With all the health benefits and hoopla, is blk. water expensive?
On Amazon, a 12-pack of blk. water costs around $25. While that's more than I would pay for bottled water – I'm pretty obsessed with my home filter and just mix my own supplements in – I wouldn't call that absurd considering the alkalizing effects, its mineral content, and that it tastes like plain, clean water.
If you're an on-the-go sort of person looking for a mineral boost, it seems like a good deal, but in all honesty, you'd get more bang for your buck if you just mixed your own fulvic mineral supplements into water at home.
So what's the verdict?
While I recognize the myriad benefits of fulvic minerals – and they are truly vast and exciting – and the water itself tastes like crisp, regular water, I can't give a full thumbs-up to anything that comes in a plastic bottle. Although blk. water is in a BPA-free container, recent studies have found over 24,000 chemicals (you read that right) in water bottles.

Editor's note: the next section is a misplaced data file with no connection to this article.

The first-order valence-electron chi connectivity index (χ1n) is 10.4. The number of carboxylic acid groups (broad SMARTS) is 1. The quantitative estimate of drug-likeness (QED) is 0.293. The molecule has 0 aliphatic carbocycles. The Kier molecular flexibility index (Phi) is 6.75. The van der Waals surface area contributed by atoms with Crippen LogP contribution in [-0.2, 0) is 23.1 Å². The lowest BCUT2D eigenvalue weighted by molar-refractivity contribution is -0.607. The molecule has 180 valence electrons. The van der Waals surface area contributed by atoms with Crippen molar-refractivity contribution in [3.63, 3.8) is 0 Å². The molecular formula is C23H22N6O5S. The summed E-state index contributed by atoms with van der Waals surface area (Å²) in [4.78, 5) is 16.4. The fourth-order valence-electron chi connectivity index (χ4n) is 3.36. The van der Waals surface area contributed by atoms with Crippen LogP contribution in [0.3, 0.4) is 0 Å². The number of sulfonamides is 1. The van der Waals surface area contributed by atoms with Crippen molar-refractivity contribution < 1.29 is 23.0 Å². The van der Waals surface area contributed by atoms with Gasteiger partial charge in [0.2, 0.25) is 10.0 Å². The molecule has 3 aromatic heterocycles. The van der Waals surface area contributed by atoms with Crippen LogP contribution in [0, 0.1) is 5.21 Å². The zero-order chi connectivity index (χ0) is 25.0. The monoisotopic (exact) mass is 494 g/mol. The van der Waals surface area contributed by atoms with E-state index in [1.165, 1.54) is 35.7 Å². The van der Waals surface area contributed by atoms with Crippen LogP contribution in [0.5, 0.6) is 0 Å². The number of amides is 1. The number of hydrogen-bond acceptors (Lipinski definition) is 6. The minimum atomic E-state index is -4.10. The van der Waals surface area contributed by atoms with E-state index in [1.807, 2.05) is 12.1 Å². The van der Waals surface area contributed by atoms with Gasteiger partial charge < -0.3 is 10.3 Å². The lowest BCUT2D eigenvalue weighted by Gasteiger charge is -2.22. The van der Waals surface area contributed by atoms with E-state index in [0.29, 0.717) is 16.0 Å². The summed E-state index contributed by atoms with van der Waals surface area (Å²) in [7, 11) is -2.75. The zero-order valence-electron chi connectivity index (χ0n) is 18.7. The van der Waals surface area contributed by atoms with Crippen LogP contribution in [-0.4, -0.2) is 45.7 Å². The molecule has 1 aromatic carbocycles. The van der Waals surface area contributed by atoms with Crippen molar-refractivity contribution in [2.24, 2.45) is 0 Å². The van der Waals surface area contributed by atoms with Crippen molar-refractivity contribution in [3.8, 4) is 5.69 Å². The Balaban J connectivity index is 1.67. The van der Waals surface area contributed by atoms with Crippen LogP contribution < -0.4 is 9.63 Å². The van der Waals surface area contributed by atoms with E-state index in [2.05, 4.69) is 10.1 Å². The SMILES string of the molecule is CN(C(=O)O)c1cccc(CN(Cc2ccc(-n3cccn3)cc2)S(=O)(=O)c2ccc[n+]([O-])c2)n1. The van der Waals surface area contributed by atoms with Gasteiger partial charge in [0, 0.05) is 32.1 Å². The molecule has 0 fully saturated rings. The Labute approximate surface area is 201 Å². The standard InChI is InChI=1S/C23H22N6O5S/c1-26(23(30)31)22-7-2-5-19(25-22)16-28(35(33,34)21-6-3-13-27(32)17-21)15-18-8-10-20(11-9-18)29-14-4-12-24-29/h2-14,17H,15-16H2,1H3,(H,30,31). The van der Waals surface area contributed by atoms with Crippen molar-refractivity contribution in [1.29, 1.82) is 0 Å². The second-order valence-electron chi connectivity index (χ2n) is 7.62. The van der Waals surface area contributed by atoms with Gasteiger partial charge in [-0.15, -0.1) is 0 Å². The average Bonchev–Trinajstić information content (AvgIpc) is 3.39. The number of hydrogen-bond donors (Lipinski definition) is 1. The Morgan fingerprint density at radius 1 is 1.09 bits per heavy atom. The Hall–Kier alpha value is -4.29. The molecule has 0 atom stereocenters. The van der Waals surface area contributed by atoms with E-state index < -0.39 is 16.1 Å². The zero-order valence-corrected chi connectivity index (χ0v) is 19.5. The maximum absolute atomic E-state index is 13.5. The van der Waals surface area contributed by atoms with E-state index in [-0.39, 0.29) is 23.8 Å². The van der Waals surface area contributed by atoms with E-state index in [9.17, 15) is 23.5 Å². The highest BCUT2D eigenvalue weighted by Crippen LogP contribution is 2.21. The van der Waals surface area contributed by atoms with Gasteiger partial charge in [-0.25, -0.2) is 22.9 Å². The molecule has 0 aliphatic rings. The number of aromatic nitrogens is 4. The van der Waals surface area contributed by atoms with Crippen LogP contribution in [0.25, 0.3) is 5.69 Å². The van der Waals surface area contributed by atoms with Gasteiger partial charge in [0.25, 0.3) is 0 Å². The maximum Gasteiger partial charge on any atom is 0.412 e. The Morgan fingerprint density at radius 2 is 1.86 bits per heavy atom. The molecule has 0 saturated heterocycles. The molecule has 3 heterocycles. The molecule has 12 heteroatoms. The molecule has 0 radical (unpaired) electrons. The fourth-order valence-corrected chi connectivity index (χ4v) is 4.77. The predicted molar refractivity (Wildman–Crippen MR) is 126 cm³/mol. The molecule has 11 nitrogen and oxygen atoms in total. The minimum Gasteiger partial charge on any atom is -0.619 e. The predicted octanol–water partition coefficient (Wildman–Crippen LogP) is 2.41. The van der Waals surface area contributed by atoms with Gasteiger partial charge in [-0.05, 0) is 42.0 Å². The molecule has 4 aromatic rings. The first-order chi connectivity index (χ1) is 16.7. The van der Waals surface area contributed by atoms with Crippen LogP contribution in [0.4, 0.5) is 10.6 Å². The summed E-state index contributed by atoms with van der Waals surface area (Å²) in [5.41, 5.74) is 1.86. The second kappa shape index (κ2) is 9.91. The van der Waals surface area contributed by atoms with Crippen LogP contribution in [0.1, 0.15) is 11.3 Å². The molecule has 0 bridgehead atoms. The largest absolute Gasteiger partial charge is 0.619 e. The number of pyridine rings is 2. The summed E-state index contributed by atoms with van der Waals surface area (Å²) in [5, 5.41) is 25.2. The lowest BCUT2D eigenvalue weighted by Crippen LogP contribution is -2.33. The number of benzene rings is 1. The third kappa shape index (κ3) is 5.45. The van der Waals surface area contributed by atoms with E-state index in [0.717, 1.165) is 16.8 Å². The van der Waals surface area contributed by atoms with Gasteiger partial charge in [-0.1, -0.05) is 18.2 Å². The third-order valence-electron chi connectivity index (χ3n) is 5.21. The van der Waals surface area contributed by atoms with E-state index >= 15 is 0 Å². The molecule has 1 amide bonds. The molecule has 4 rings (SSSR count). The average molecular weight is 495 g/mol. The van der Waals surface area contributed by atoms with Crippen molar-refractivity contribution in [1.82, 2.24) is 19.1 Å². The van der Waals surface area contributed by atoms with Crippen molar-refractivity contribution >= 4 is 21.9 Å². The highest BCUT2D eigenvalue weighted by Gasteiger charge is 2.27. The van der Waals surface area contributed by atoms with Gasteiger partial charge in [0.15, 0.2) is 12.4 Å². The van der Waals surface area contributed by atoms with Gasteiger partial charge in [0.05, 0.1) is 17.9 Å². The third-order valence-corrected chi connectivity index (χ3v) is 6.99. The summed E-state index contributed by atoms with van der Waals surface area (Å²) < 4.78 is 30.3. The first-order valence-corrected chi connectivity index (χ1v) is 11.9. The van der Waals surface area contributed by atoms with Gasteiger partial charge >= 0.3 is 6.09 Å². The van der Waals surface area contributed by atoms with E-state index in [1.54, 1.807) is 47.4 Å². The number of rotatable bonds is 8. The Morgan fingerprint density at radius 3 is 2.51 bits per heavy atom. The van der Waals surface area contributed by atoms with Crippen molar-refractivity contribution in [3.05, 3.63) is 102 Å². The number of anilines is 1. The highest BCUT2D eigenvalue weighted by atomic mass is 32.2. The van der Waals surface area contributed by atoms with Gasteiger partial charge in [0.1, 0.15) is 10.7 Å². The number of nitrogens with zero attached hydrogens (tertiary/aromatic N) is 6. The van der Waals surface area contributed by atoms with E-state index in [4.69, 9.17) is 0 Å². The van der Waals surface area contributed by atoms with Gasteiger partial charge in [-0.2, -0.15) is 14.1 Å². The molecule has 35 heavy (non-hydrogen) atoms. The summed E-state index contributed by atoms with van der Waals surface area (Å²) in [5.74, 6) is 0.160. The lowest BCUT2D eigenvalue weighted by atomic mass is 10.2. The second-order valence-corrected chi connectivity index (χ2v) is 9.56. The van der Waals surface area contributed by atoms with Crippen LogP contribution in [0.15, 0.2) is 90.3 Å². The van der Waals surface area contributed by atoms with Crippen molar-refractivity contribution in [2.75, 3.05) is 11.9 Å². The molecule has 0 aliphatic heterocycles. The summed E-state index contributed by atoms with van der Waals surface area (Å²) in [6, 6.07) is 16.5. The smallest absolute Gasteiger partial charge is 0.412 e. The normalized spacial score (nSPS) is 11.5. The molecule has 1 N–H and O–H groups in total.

BPA is just the tip of the iceberg. Bottled water uses six to seven more times the water than just the drinkable content to produce a single bottle. I'd rather filter my water at home and invest in fulvic mineral supplements. While those still come in packaging, the amount of mineral you get per container far outweighs a single serving water bottle.
If blk. water switched to glass – or even recyclable paper containers – I'd be buying these puppies in a heartbeat. But for now, I'll just appreciate the taste I had and stick to my filtered stuff.